Athens, Ga. - The recession is probably over. So said Ben Bernanke this week. His timing is exquisite. President Obama has reappointed him to be Fed chairman, and he can now head into his Senate confirmation hearings this fall with the reputation that he nipped another Great Depression in the bud.
But did he?
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Recessions don't peter out in 10 days, of course. But they do eventually end, with or without central bankers' help. According to the National Bureau of Economic Research, the US went through 32 recessions between 1854 and 2001, the average duration of which was about 17 months – or a few months shorter than the current recession, so far.
Even a severe downturn can be followed by rapid recovery without aggressive central bank intervention. In the 1921 recession, wholesale prices, industrial production, and manufacturing employment all fell by 30 percent or more within a year.
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Until the late summer of 2008, the Fed responded to what was really a solvency crisis as if it were a liquidity crisis, establishing the Term Auction Facility in December 2007 and dramatically lowering its interest rate target. Yet while it was taking these steps, the evidence pointed not to a liquidity shortage, but to fears of counterparty exposure to losses on mortgage-backed securities, as the cause of the credit squeeze. The Fed's actions, both on its own and in conjunction with the US Treasury, did nothing to allay those fears.
On the contrary: they compounded them by throwing good money after bad, rewarding imprudent financial firms at the expense of their more prudent rivals, including prospective buyers, while unsettling financial markets all the more by suggesting that even Bernanke himself was tossing in the towel on old-fashioned monetary policy.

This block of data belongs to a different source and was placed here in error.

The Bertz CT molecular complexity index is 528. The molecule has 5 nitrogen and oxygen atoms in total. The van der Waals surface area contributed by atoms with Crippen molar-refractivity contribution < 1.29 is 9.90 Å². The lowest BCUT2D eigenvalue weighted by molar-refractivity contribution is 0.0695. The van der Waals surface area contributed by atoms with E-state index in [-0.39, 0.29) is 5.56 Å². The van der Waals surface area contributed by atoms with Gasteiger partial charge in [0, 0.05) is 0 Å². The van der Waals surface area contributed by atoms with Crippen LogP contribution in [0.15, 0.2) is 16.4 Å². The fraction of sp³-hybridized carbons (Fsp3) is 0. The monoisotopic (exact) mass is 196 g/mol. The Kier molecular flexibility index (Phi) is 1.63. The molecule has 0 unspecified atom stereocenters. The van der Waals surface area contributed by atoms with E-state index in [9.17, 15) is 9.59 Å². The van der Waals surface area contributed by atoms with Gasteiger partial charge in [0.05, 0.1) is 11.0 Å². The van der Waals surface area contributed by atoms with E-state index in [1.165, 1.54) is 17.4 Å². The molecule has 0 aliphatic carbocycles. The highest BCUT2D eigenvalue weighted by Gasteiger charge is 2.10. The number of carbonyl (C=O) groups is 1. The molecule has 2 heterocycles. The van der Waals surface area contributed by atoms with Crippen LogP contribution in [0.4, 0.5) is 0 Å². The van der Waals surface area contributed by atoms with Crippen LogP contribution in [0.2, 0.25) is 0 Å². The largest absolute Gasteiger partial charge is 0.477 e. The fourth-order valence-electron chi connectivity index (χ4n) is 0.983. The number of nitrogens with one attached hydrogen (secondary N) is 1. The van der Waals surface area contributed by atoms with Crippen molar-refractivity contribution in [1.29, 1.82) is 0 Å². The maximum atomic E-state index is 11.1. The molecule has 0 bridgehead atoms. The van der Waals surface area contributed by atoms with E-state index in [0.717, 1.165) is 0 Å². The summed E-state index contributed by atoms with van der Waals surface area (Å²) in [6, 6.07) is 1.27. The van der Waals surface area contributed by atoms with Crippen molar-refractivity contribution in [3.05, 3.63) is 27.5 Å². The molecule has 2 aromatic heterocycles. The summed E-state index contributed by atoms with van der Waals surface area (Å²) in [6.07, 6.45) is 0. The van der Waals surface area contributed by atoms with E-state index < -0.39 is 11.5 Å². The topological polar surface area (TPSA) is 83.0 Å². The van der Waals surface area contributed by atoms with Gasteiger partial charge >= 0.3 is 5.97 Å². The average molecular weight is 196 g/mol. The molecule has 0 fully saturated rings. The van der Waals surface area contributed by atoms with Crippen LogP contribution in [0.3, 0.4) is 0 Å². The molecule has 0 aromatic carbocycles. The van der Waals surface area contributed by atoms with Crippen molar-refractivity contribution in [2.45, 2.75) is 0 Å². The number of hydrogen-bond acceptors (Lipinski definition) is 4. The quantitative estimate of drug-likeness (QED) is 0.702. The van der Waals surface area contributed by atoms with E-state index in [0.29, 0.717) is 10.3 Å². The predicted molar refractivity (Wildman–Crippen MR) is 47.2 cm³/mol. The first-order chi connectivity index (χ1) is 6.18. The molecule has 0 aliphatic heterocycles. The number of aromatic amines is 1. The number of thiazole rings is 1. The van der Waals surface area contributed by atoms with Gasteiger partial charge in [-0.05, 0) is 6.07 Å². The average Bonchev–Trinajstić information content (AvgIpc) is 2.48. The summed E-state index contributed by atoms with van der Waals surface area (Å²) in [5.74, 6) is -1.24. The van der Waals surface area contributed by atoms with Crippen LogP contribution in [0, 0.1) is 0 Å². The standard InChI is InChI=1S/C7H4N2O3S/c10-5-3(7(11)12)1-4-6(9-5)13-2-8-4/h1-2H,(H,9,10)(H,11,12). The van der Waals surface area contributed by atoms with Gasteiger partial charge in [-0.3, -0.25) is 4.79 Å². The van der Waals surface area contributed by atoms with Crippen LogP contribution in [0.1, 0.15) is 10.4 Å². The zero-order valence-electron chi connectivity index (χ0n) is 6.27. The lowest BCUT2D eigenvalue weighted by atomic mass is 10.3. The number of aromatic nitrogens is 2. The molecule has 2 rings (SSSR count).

Starting in the late summer of 2008, the Fed erred the other way. Thanks partly to its (and the Treasury's) previous missteps, including scare tactics used to cow Congress into approving the Treasury's bailout plan, a genuine liquidity crisis had taken hold by then. Yet the Fed resisted a much-needed loosening of monetary policy until early October. Then, although it finally took steps to aggressively expand bank reserve credits, it undermined the potential stimulus effect of doing so by starting a new policy of paying interest on bank reserves. In short, the Fed behaved much as it had back in 1936-37 when, fearing inflation (of all things), it decided to double bank reserve requirements, plunging the US back into the Great Depression from which it was struggling to emerge.
In many ways, Bernanke was dealt a tough hand when he became chairman. The Fed made lots of mistakes earlier this decade – primarily, holding interest rates too low for too long – that weren't entirely his fault.
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If Congress really wants to encourage Bernanke to successfully combat future recessions, it needs to take steps to force him to stick to traditional monetary policy procedures, instead of congratulating him for innovations that may well have done more harm than good. After all, no one congratulates Granny, and she never did anyone any harm.